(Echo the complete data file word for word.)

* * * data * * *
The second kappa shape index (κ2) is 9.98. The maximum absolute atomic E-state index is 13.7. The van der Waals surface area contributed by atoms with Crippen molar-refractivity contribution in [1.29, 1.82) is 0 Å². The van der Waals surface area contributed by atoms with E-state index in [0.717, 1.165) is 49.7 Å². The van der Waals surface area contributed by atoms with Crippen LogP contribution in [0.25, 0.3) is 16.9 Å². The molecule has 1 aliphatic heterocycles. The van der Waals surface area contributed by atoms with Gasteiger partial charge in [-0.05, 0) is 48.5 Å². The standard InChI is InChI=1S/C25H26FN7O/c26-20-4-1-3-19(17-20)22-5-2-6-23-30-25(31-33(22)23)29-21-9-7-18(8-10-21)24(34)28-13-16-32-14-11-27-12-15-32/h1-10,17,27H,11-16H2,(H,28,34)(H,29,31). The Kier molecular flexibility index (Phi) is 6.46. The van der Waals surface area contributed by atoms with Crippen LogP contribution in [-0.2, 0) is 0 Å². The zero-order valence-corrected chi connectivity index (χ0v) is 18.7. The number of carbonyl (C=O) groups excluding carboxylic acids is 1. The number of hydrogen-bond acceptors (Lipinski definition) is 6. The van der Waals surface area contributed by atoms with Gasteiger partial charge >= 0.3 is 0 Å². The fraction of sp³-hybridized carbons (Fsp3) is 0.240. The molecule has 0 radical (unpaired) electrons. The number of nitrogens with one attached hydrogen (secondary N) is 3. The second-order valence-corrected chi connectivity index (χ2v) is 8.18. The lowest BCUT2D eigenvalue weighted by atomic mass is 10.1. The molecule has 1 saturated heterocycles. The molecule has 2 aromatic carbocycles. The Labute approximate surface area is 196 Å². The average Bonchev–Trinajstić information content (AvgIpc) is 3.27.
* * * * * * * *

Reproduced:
The second kappa shape index (κ2) is 9.98. The maximum absolute atomic E-state index is 13.7. The van der Waals surface area contributed by atoms with Crippen molar-refractivity contribution in [1.29, 1.82) is 0 Å². The van der Waals surface area contributed by atoms with E-state index in [0.717, 1.165) is 49.7 Å². The van der Waals surface area contributed by atoms with Crippen LogP contribution in [0.25, 0.3) is 16.9 Å². The molecule has 1 aliphatic heterocycles. The van der Waals surface area contributed by atoms with Gasteiger partial charge in [-0.05, 0) is 48.5 Å². The standard InChI is InChI=1S/C25H26FN7O/c26-20-4-1-3-19(17-20)22-5-2-6-23-30-25(31-33(22)23)29-21-9-7-18(8-10-21)24(34)28-13-16-32-14-11-27-12-15-32/h1-10,17,27H,11-16H2,(H,28,34)(H,29,31). The Kier molecular flexibility index (Phi) is 6.46. The van der Waals surface area contributed by atoms with Crippen LogP contribution in [-0.2, 0) is 0 Å². The zero-order valence-corrected chi connectivity index (χ0v) is 18.7. The number of carbonyl (C=O) groups excluding carboxylic acids is 1. The number of hydrogen-bond acceptors (Lipinski definition) is 6. The van der Waals surface area contributed by atoms with Gasteiger partial charge >= 0.3 is 0 Å². The fraction of sp³-hybridized carbons (Fsp3) is 0.240. The molecule has 0 radical (unpaired) electrons. The number of nitrogens with one attached hydrogen (secondary N) is 3. The second-order valence-corrected chi connectivity index (χ2v) is 8.18. The lowest BCUT2D eigenvalue weighted by atomic mass is 10.1. The molecule has 1 saturated heterocycles. The molecule has 2 aromatic carbocycles. The Labute approximate surface area is 196 Å². The average Bonchev–Trinajstić information content (AvgIpc) is 3.27.